Environment and Planning B: Planning and Design (2007)
Paay, J., Dave, B., & Howard, S.
As built environments become increasingly hybrid physical, social, and digital spaces, the intersecting issues of spatial context, sociality, and pervasive digital technologies need to be understood when designing for interactions in these hybrid spaces. Architectural and interaction designers need a mechanism that provides them with an understanding of the `sociality- places-bits' nexus. Using a specific urban setting as an analytical case study, we present a methodology to capture this nexus in a form that designers of hybrid spaces can effectively apply as a tool to augment digitally sociality in a built environment.
This study explores the potentiality of markets as public space where multiple forms of sociality are enacted. Research was conducted in eight UK markets. The research revealed that markets represented a significant public and social space for different groups in the locality as a site for vibrant social encounters, for social inclusion and the care of others, for 'rubbing along' and for mediating differences. The article concludes by arguing that the social encounters and connections found in markets contradict pessimistic accounts of the decline of social association, offering a contrast to the shopping mall and providing the possibility for the inclusion of marginalised groups and for the co-mingling of differences where these are increasingly relegated to more private spheres.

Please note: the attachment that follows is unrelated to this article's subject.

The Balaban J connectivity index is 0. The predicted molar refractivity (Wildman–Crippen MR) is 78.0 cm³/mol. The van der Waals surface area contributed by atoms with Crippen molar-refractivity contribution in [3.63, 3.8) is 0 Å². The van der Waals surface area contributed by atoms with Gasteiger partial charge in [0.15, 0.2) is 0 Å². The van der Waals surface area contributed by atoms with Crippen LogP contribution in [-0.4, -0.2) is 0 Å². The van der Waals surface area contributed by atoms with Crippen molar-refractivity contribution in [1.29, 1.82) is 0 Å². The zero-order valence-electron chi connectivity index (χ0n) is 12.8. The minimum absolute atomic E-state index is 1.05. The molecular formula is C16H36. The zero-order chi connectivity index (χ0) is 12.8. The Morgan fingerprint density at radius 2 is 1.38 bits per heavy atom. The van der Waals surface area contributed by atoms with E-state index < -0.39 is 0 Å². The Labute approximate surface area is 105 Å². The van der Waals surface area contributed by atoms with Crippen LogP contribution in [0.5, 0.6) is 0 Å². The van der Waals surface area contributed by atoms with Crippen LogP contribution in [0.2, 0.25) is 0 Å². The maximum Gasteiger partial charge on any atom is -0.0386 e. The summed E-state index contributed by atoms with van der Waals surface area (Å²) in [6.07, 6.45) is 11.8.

Despite a burgeoning literature on mobilities in general and cycling in particular as a transport, leisure, and political practice, there remains a lack of research on cycling in pedestrian public spaces. There is, however, a substantial body of literature in relation to skateboarding in public spaces which with few exceptions theorises it as resistant to preexisting dominant design codes and social norms. Using the example of London's South Bank this paper focuses on the urban cycling practices of bike trials and BMX in order to illustrate that these practices are perhaps not as `resistant' as previous accounts have argued. Whilst accounts of skateboarding have tended to draw upon a body ^ architecture dialectics and subcultural theory, using ethnographic methods this paper discusses the practice and reception of display, sociality, and authority inherent in these public performances. In doing so the paper demonstrates that these styles of riding largely perform the social and cultural norms enshrined in the redevelopment of the South Bank. The result is a performed reading of these practices and spaces which sees power as always becoming. In line with this, the paper also questions the logic of current strategies which seek to displace riders and skaters to peripheral `private' skate parks based on an erroneous reading of such practices as always resistant.